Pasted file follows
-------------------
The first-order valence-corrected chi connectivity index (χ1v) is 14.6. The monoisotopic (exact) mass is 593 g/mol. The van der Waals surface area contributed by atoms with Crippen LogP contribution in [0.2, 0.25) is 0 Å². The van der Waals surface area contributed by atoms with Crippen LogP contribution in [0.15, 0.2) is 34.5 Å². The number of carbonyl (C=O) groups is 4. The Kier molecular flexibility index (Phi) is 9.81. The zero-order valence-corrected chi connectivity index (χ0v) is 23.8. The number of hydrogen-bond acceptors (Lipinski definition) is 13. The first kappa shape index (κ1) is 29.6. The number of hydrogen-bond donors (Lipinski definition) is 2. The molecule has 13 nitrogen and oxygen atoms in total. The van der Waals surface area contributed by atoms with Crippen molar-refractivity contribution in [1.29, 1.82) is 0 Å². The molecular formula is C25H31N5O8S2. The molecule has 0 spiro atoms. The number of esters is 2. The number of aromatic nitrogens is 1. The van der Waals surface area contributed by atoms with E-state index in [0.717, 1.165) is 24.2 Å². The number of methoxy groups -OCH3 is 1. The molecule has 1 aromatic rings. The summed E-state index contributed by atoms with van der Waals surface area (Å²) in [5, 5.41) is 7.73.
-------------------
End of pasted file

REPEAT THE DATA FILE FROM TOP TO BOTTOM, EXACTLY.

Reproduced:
The first-order valence-corrected chi connectivity index (χ1v) is 14.6. The monoisotopic (exact) mass is 593 g/mol. The van der Waals surface area contributed by atoms with Crippen LogP contribution in [0.2, 0.25) is 0 Å². The van der Waals surface area contributed by atoms with Crippen LogP contribution in [0.15, 0.2) is 34.5 Å². The number of carbonyl (C=O) groups is 4. The Kier molecular flexibility index (Phi) is 9.81. The zero-order valence-corrected chi connectivity index (χ0v) is 23.8. The number of hydrogen-bond acceptors (Lipinski definition) is 13. The first kappa shape index (κ1) is 29.6. The number of hydrogen-bond donors (Lipinski definition) is 2. The molecule has 13 nitrogen and oxygen atoms in total. The van der Waals surface area contributed by atoms with Crippen molar-refractivity contribution in [1.29, 1.82) is 0 Å². The molecular formula is C25H31N5O8S2. The molecule has 0 spiro atoms. The number of esters is 2. The number of aromatic nitrogens is 1. The van der Waals surface area contributed by atoms with E-state index in [0.717, 1.165) is 24.2 Å². The number of methoxy groups -OCH3 is 1. The molecule has 1 aromatic rings. The summed E-state index contributed by atoms with van der Waals surface area (Å²) in [5, 5.41) is 7.73.